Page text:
be manageable.

Schottky diodes also switch faster, further reducing the heat losses.

--Bob

Russell McMahon wrote:

{Quote hidden}

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2006\03\18@125557 by Vasile Surducan

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On 3/18/06, Russell McMahon <apptechspamKILLspamparadise.net.nz> wrote:
> Has anyone successfully heat sunk 1N400x diodes?
>
> Filtering out the
>
>    - add more copper
>    - change the orientation/location/...
>    - use larger diodes
>    - use a bridge
>    - use a fan
>    - liquid cool / heat pipe / transcendental meditation ...
>    - get a life ...
>
> responses :-)
>
> I'm actually interested in things done to get more heat out of 1N400x
> diodes.
> PCB copper is about at a maximum.
> Lead lengths are small (which is meant to be best)


On old TV receivers, switching diodes are heated using a copper
heatsink connected on anode (anyway on the terminal where silicium
chip is directly soldered -without any thin wire-, broke a diode and
see which is)
However using 1N400x in parallel is a curious thing for an old  capitalist...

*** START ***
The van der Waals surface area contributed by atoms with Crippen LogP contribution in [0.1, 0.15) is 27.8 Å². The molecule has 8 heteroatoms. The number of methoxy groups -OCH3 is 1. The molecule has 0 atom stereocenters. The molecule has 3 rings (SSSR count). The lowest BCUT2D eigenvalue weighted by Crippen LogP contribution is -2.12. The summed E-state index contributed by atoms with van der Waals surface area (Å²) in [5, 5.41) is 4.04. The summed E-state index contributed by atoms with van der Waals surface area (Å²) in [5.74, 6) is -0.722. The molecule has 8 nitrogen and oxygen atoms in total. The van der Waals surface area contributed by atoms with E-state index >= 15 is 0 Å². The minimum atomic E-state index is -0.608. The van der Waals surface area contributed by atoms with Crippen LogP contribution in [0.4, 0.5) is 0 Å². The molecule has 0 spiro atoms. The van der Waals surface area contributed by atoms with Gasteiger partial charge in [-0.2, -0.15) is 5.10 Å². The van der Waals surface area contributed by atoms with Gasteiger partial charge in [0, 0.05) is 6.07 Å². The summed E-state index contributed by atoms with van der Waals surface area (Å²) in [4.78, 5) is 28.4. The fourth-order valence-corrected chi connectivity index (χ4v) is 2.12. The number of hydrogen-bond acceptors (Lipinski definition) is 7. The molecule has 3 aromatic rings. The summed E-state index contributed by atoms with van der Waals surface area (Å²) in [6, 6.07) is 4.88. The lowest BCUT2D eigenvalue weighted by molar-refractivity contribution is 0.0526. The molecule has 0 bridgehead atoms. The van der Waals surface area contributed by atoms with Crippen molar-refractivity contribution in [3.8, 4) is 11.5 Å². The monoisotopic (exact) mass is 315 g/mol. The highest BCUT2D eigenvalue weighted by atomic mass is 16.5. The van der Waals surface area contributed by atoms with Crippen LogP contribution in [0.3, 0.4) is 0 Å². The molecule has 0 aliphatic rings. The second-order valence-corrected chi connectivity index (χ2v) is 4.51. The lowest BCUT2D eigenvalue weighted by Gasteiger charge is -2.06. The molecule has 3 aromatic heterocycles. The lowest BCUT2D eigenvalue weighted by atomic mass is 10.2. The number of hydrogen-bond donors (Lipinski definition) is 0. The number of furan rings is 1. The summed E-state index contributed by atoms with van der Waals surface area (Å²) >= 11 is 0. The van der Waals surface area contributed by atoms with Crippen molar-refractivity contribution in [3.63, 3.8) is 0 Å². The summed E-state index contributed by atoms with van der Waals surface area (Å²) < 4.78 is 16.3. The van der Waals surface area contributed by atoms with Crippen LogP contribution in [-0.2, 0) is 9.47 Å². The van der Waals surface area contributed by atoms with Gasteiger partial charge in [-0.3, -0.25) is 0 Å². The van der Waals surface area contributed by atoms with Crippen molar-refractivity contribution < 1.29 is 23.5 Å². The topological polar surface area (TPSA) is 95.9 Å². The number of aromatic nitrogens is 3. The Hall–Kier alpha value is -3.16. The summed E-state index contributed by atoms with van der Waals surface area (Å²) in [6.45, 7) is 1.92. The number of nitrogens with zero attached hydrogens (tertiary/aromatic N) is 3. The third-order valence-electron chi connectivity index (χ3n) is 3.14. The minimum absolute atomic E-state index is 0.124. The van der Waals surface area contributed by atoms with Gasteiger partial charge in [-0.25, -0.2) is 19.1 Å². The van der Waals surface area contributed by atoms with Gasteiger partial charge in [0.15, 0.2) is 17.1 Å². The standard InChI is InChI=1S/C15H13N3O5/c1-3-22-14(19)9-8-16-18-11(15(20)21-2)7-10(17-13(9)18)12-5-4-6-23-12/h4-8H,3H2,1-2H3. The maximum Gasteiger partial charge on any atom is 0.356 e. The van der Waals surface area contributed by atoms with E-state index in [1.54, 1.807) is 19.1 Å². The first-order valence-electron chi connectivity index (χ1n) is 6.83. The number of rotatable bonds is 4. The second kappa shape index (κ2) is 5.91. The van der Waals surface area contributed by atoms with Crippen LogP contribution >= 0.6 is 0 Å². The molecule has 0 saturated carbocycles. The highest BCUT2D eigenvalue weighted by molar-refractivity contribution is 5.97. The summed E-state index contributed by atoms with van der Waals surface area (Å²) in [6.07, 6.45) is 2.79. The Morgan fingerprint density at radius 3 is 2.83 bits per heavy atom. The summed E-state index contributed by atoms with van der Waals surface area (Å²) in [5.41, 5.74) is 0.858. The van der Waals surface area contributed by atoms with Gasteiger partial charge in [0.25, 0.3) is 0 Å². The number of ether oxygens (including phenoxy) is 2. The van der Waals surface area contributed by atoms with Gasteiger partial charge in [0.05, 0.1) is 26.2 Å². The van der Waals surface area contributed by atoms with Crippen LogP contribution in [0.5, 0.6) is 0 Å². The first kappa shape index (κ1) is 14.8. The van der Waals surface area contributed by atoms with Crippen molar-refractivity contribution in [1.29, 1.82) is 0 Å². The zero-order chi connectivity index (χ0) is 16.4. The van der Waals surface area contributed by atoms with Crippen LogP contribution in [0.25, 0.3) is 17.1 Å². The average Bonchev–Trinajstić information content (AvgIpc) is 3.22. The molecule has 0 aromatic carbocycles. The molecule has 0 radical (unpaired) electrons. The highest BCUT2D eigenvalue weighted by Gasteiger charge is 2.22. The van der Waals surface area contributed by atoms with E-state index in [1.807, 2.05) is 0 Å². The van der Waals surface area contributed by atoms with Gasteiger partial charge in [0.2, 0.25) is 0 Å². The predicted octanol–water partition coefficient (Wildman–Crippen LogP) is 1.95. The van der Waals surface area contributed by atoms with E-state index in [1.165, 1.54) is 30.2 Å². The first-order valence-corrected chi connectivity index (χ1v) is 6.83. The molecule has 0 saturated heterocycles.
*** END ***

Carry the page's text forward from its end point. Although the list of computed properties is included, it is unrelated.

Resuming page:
:)
cheers,
Vasile


{Quote hidden}

> -

2006\03\18@125859 by Lars Bloch Gravengaard

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----- Original Message -----
From: "Russell McMahon" <.....apptechKILLspamspam.....paradise.net.nz>
To: "PIC List" <EraseMEPICLISTspam_OUTspamTakeThisOuTMIT.EDU>
Sent: Saturday, March 18, 2006 5:55 PM
Subject: [EE] Heatsinking 1N400x diodes.. .


>
> I'm actually interested in things done to get more heat out of 1N400x
> diodes.

Why not change the 1N400x  to a 1N5407 ?

1N4007 = Thermal Resistance, Junction to Ambient 50 °C/W
1N5407 = Thermal Resistance, Junction to Ambient 20 °C/W

Lars

2006\03\18@131115 by Dwayne Reid

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At 09:55 AM 3/18/2006, Russell McMahon wrote:
>Has anyone successfully heat sunk 1N400x diodes?

I have.  Stand the diodes up on end.  One end goes into the PCB.  The
other end goes into a strip of 16 gauge copper punched or drilled
with the correct size holes at the correct spacing.  Solder quickly
so as not to destroy the diodes - I used to use my old Weller